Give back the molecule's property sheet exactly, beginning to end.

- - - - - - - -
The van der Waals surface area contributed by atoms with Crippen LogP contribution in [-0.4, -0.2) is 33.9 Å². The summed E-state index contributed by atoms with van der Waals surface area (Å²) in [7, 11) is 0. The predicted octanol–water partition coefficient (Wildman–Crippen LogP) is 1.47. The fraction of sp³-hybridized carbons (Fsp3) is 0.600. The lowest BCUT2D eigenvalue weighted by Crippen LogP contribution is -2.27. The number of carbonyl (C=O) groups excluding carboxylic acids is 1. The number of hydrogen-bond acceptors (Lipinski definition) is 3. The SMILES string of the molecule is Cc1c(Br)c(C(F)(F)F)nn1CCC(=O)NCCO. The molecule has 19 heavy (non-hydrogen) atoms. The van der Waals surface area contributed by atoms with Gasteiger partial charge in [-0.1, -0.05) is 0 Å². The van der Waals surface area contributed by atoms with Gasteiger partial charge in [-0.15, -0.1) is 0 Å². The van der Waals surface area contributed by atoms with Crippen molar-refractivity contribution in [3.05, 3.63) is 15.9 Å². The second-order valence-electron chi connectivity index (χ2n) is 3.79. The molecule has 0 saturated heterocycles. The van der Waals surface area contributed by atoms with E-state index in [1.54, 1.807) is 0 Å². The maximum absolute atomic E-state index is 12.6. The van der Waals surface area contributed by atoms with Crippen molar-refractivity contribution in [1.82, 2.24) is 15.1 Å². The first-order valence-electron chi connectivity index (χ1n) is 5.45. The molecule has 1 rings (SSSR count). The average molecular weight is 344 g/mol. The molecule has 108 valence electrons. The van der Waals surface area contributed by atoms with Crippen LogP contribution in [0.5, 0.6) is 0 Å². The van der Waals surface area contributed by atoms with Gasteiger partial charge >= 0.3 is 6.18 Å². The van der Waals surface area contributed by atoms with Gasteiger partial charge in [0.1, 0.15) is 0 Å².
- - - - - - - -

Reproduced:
The van der Waals surface area contributed by atoms with Crippen LogP contribution in [-0.4, -0.2) is 33.9 Å². The summed E-state index contributed by atoms with van der Waals surface area (Å²) in [7, 11) is 0. The predicted octanol–water partition coefficient (Wildman–Crippen LogP) is 1.47. The fraction of sp³-hybridized carbons (Fsp3) is 0.600. The lowest BCUT2D eigenvalue weighted by Crippen LogP contribution is -2.27. The number of carbonyl (C=O) groups excluding carboxylic acids is 1. The number of hydrogen-bond acceptors (Lipinski definition) is 3. The SMILES string of the molecule is Cc1c(Br)c(C(F)(F)F)nn1CCC(=O)NCCO. The molecule has 19 heavy (non-hydrogen) atoms. The van der Waals surface area contributed by atoms with Gasteiger partial charge in [-0.1, -0.05) is 0 Å². The van der Waals surface area contributed by atoms with Gasteiger partial charge in [-0.15, -0.1) is 0 Å². The van der Waals surface area contributed by atoms with Crippen molar-refractivity contribution in [3.05, 3.63) is 15.9 Å². The second-order valence-electron chi connectivity index (χ2n) is 3.79. The molecule has 0 saturated heterocycles. The van der Waals surface area contributed by atoms with E-state index in [1.54, 1.807) is 0 Å². The maximum absolute atomic E-state index is 12.6. The van der Waals surface area contributed by atoms with Crippen molar-refractivity contribution in [1.82, 2.24) is 15.1 Å². The first-order valence-electron chi connectivity index (χ1n) is 5.45. The molecule has 1 rings (SSSR count). The average molecular weight is 344 g/mol. The molecule has 108 valence electrons. The van der Waals surface area contributed by atoms with Crippen LogP contribution in [0.5, 0.6) is 0 Å². The van der Waals surface area contributed by atoms with Gasteiger partial charge >= 0.3 is 6.18 Å². The van der Waals surface area contributed by atoms with Gasteiger partial charge in [0.1, 0.15) is 0 Å².